By Jeremy Rosen
The incursion into Gaza is painful to witness. No human being of any degree of sensitivity can be unmoved in the face of human suffering, even when it is self-inflicted. No I do not approve of much of Israeli policy, but I simply cannot understand why, given its vulnerability, Gaza's masters insist on provoking Israel into retaliation. I can only assume that, to fanatics, human life is so dispensable that they simply put a public relations campaign above suffering. Similarly, I do not understand why Israel claims such incursions stop the rockets, or think they might, when they don't, any more than concessions do.
There might have been a time when you could have argued that dissident groups bent on undermining Hamas were firing rockets into Israel. But everyone now knows the Hamas controls the Gaza strip, so that argument cannot wash. Even Abbas, even Egypt asked Hamas to stop firing them.
Let us assume that it is entirely Israel's fault that the Gaza strip is in the state it is. Let us ignore the fact that Israel offered to rebuild Gaza after 1968, but was warned not to because the Arab world wanted to keep it as a festering sore and bargaining chip. Let us ignore the fact that Israel voluntarily withdrew its armed forces. Let us ignore the constant raining down of rockets and the repeated threats from Hamas, Hezbollah, Iran, and almost everyone else in the Arab and Muslim world, as if threats were always just empty words. What is it in a culture's mentality that sacrifices children and adults by inviting, provoking retaliation, knowing full well that retaliation is a blunt weapon and innocents will be caught up in it? What is it that justifies putting bomb factories and rocket launchers in residential areas?
This apparent primitive desire to show that one refuses to make any concessions to peace, simply speaks of blind, irrational hatred that can never be appeased. One sees it on both sides. The blind Cyclops staggering around, determined to inflict damage regardless. The mentality of token opposition is nowhere better illustrated than in the Iraqi chappie who threw his shoe at George Bush.
The shoe has a long, long history in the Middle East of association with shame. Just look up the Book of Ruth, Chapter 4, where taking off a shoe is associated with relinquishing responsibility. Even today in Jewish law, when a man refuses to perform the Yibum ceremony of marrying the childless widow of his brother, a ceremonial shoe is removed and thrown to the ground as part of the Halitzah ritual. But ceremony is one thing. Actually throwing to hurt is another matter.
In the world most of us live in, symbols are reminders of much more important issues and ideas. But in a primitive world, where other methods of resolving conflicts have failed, the gesture, the words, even the acts of defiance, like throwing stones, are even more important. They are reminiscent of a child blindly returning to the attack against a bigger more brutal bully who is simply stronger. Instead of thinking of other ways to tackle the problem, the child simply hurls himself again and again at the tormentor until he is either too bloodied or tired to continue. Edward Said, the Palestinian academic said that throwing a stone over the Lebanon border at Israel was remarkably therapeutic. Therapy is one thing. Causing your own side immeasurable suffering is simply inhuman. But that is what Hezbollah and Hamas do in principle, as a strategy.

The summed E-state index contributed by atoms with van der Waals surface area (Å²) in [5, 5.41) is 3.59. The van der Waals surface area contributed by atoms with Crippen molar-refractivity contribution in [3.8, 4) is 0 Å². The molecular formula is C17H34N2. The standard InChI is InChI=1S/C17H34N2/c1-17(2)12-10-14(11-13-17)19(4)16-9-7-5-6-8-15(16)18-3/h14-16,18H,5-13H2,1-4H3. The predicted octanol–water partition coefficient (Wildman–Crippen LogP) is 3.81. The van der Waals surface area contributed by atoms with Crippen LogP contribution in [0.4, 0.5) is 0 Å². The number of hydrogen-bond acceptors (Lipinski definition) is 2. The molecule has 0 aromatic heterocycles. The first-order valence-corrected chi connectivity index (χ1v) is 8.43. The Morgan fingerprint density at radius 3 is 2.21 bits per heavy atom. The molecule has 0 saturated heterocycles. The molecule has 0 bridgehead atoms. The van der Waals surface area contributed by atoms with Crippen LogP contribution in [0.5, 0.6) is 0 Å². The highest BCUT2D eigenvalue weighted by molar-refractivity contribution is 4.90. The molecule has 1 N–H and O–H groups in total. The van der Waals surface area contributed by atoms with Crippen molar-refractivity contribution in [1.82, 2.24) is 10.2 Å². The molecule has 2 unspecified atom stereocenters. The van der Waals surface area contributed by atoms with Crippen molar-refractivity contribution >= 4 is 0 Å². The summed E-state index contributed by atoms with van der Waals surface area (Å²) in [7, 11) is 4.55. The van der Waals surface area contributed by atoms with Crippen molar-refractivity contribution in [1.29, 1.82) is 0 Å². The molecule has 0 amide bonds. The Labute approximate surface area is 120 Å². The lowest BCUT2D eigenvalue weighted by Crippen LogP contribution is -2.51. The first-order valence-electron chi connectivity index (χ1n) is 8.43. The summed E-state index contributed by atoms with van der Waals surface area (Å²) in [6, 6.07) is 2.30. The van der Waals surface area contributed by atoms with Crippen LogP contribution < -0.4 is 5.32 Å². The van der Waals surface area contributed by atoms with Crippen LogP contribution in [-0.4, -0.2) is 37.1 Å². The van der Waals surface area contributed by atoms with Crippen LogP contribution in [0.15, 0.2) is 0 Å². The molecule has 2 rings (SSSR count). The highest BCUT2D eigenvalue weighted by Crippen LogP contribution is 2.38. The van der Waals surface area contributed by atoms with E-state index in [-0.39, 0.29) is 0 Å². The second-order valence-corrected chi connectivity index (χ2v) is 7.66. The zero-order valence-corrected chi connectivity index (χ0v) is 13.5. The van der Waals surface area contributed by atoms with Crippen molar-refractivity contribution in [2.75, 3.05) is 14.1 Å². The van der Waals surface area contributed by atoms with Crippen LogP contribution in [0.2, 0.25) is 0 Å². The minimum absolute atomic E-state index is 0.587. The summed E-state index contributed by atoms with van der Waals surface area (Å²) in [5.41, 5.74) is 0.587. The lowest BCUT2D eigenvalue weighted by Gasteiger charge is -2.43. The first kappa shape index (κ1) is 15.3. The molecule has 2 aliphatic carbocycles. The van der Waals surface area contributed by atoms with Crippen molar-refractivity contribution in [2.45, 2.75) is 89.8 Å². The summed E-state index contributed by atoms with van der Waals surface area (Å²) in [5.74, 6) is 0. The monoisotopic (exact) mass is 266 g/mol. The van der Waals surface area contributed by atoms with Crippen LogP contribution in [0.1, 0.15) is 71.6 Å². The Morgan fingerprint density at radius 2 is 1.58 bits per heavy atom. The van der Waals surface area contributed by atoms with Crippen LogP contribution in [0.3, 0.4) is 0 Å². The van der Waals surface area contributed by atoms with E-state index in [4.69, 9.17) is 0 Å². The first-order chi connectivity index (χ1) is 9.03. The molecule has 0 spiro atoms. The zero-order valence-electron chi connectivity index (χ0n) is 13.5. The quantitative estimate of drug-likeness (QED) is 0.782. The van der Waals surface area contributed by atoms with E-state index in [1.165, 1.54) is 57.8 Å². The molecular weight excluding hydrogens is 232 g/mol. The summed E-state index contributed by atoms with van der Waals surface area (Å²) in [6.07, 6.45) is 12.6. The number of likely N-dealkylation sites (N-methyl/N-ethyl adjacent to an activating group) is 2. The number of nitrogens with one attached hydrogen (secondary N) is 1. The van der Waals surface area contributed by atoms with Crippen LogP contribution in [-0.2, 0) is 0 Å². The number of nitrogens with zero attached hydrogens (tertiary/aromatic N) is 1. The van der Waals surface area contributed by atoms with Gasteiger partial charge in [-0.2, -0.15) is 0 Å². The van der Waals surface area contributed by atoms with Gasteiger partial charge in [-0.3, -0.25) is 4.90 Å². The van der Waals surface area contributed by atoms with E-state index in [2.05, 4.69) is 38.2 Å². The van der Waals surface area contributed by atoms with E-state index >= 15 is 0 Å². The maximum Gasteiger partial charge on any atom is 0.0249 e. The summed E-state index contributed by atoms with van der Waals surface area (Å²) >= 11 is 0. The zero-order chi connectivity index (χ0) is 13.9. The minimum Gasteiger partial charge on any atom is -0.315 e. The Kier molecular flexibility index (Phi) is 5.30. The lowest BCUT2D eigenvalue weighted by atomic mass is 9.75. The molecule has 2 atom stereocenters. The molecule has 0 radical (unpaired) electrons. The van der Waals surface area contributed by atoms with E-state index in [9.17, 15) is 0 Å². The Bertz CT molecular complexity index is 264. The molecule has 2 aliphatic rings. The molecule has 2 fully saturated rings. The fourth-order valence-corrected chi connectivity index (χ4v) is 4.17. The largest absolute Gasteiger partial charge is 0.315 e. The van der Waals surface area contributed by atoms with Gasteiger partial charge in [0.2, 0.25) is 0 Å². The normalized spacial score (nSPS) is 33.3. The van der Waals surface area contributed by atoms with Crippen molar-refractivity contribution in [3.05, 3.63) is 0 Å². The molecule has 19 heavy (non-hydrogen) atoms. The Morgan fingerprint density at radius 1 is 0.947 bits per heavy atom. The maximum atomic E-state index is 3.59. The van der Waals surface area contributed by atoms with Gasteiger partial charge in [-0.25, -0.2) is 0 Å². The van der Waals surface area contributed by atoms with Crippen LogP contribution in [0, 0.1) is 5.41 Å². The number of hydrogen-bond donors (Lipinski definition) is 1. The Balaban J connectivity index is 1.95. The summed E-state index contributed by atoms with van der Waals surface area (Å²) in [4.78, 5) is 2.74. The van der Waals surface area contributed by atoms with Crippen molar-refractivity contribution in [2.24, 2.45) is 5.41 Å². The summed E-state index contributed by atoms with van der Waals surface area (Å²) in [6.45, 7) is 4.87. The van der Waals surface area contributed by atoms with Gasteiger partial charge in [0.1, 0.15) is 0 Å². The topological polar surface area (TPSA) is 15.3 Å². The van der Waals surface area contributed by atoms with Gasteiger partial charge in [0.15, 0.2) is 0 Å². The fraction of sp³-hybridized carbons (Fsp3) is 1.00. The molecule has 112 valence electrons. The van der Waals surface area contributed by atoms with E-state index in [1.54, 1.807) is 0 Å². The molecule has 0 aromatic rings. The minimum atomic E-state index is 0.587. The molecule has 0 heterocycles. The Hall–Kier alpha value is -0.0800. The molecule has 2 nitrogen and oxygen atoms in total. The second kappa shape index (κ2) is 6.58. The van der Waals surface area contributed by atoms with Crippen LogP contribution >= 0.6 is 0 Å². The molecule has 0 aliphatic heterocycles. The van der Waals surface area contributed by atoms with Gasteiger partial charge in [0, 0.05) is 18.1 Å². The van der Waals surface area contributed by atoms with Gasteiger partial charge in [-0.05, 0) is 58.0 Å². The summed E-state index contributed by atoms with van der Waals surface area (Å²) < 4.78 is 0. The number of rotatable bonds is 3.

The man who threw his shoe has become a hero in the Arab world, where stone throwing is the only act of opposition most people can aspire to. A Saudi businessman is prepared to pay $10 million for the shoe that made an American president duck. We in more civilized countries laugh at the event. But it does illustrate this Middle Eastern passion for launching missiles where the gesture means more than the results.
Hamas makes a point by showing it can emulate Hezbollah and fire rockets into Israel at civilian targets. Yet equally frustrating is the certain knowledge that no matter what Israel does the fanatics will continue. Hamas and Hezbollah have so far rejected any peace deal. Saudi Arabia might be in favour it, but they cannot stop the rockets! I hope this current campaign will solve the problem but I'm not confident. On the other hand the excessive Israeli retaliation against Hezbollah, widely proclaimed a failure, has so far led to a quiet Northern front.
Public opinion in much of the world's media, for various ideological reasons, chooses to deny Israel the right to protect its citizens in ways that any other sovereign state, anywhere else in the world would consider the least of its responses. Indeed, in Israel itself Left-Wing protesters demonstrate against Israel protecting itself.
I am proud that Israel is such a free society in which such views can be openly expressed. I happen to side ideologically with those who believe Israel should give up land for peace. But only if there will be peace. For as long as its primary enemies now, Hamas and Hezbollah, do not even consider peace, so long as they fire rockets at Israeli civilians, for the life of me I cannot see what alternative Israel has. If someone throws a shoe at me today, he might fire a gun tomorrow. I'd certainly retaliate to protect my family. I'd be crazy not to.
I have always believed that only an American presence on the ground can ensure peace. Most other powers have shown themselves biased against Israel's interests and the UN cannot be taken seriously. If Obama really wants to be a different president, then the troops he wants to send to Afghanistan should be in Gaza, to deter both Hamas and Israel equally. Otherwise this pointless agony will continue.